Kate Quinn Creates the Enemy
We are fast approaching the century-mark since the end of the Second World War, but it still fuels our thoughts and imaginations as powerfully as ever, giving way to works such as The Huntress by Kate Quinn.
Such an unimaginably large event has countless facets to explore and I’m rather confident we’ll keep seeing more of them brought to light in the coming decades, if of course the Third World War doesn’t happen by then.
In her novel, Kate Quinn decided to turn her attention to a special element, one of the long-lasting remnants of evil from what war: Nazis in hiding.
The Huntress is a three-pronged novel, presenting us with a triple narrative where the events take place over the course of many decades, all of them relating to the titular character, a Nazi war criminal of legendary proportions.
The first narrative takes us during the time of the war, where Night Witch Nina Makarova crashes behind enemy lines and becomes stranded. The Huntress, with an already lethal reputation back then, is hot on her trail, and only a miracle can keep Nina alive.
The second narrative introduces us to Ian Graham, a British war correspondent and Nazi Hunter… with only one target to have truly eluded him: the Huntress.
However, the investigator sees an opportunity to perhaps bring to a close this unfinished business by joining forces with the only victim to have escaped the Huntress’ claws: Nina Makarova.
Finally, the third narrative presents us with the seventeen-year-old Jordan McBride, with aspirations to one day become a photographer. He is only rejoiced when one day his widowed father returns home with a new fiancee, a soft-spoken German widow. The more he looks at her though, the more something seems terribly wrong…
No Time to Rest with The Huntress
For the most part, historical fiction novels have a tendency to be fairly slow and descriptive in their nature, if only for the need to establish proper context for the sake of the audience.
As such, authors are trying different ways to offset this sort of natural boredom which can creep into their stories. Some jam-pack it with action, others make their descriptions larger-than-life… Kate Quinn, in her own corner, has decided to try and give us more story lines to contend with.
How exactly does this approach fare in practice?
Well, for the most part I can’t say I ever found myself bored to any considerable extent, save for a couple of slower passages towards the middle of the book, which I think can ultimately be overlooked.
The jumps from one plot to the other are always well-managed and never feel out of place or too abrupt. Our curiosity is fed while still giving us new conflicts to look forward to and questions to resolve.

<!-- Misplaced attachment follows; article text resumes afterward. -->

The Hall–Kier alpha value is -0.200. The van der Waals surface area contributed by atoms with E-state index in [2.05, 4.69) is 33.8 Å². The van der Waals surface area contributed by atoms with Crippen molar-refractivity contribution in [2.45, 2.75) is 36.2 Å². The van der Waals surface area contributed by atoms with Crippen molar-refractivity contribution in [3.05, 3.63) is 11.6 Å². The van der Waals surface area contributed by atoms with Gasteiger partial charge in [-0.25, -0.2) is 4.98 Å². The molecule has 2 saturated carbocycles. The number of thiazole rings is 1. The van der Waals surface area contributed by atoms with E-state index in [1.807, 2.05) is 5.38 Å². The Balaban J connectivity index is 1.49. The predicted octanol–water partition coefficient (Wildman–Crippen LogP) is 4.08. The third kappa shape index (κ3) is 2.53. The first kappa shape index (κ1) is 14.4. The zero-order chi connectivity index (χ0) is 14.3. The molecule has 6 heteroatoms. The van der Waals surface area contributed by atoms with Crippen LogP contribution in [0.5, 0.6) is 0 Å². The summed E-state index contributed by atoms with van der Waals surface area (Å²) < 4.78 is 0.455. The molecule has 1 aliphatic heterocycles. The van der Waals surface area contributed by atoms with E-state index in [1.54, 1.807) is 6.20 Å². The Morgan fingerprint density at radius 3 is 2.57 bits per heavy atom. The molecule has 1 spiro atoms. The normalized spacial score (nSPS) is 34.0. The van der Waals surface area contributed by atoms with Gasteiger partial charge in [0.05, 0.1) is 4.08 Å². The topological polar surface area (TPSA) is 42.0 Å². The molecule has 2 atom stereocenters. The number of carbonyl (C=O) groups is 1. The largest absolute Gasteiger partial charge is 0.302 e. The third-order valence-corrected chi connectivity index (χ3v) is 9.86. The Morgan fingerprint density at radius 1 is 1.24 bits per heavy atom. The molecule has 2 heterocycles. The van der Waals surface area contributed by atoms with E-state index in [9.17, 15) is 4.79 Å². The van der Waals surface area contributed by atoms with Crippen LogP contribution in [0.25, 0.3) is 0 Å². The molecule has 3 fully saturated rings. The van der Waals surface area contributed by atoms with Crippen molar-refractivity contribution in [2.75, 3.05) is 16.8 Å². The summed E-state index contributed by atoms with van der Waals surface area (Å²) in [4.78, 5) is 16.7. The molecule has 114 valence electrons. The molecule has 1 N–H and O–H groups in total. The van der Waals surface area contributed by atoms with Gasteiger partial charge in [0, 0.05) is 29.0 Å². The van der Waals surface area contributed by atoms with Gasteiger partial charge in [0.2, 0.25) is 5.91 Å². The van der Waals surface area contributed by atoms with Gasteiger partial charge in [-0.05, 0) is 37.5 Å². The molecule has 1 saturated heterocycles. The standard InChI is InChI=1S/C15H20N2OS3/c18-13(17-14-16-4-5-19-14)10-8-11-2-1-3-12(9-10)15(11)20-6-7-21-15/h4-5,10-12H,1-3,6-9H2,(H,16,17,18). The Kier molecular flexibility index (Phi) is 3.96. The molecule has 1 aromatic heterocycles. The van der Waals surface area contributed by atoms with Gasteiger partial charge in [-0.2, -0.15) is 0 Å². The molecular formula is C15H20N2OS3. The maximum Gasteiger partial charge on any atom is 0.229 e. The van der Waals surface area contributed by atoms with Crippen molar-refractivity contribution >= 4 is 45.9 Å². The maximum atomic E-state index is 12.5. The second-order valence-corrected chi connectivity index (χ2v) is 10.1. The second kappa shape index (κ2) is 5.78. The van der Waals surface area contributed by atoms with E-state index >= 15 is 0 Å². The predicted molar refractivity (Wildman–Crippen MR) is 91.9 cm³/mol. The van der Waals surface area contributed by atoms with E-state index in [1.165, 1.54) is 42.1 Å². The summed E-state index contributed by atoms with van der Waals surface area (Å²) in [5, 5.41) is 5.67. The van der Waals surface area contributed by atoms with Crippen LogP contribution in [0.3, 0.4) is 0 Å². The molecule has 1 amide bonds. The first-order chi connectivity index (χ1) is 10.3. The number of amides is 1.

Even though there are certainly historical descriptions placed throughout the novel, the jumps from one timeline to the next contribute heavily in making the pace feel faster and more exciting.
With this being said, while we are constantly feeling like we’re moving forward, this doesn’t mean events explode one after the other with nary a second to absorb anything.
I think Quinn managed something rather impressive, as the main ingredients of the plot are left to simmer over longer periods, during which we are distracted with the preparation of secondary ingredients, so to speak. As such, all the elements develop at a speed matching their purpose, but we, the readers, are none the wiser until we stop to think about it.
The Inequality of Narratives
When we are presented with multiple narratives, I find that in ninety-nine percent of cases there comes an unavoidable drawback: not all stories will be equally interesting, depending on the reader.
Personally-speaking, I found the first narrative, following Nina Makarova’s journey to survival behind enemy lines, was lacking in some aspects in relation to the other two.
After about the halfway point of it, my interest was beginning to dwindle, especially since we know from the other narratives Nina does escape with her life intact. While it is by no means badly written, I did feel it brought some superfluous elements to the table.
On the other hand, the timeline following Ian Graham and Nina’s hunt for the Huntress was exceptionally well-written, with a detailed investigation which constantly motivated me to think, hope and react along with our main characters.
Quinn has obviously done a large amount of research into all of the historical topics she touches upon, and watching the process of hunting a Nazi, even through a fictional lens, was nothing short of exhilarating.
Overall though, I would say the author manages to achieve quite a bit by merging these three stories into one book. There are many insights, especially in the third narrative, about the tremendous and yet unseen consequences war bears on individual people, how years and years down the line it can still worm its way into people’s fates.
In the end, even truth and justice can come at a deadly price, and even they cannot undo all the evil and devastation of humankind’s stupidity.
The Final Verdict
The Huntress by Kate Quinn is a remarkable work of WWII historical fiction, with three very well-written narratives despite a couple of weaknesses in the first one.
If you enjoy stories about Nazi hunting and which tend to explore the more human aspect of war, then I strongly recommend you add this book to your collection.
Kate Quinn is a bestselling author in both New York Times and USA Today, with her primary focus revolving around historical fiction. She also holds a Master’s degree in Classic Voice from Boston University. After writing four books for the Empress of Rome Saga, she moved on to the 20th century with The Huntress and The Alice Network.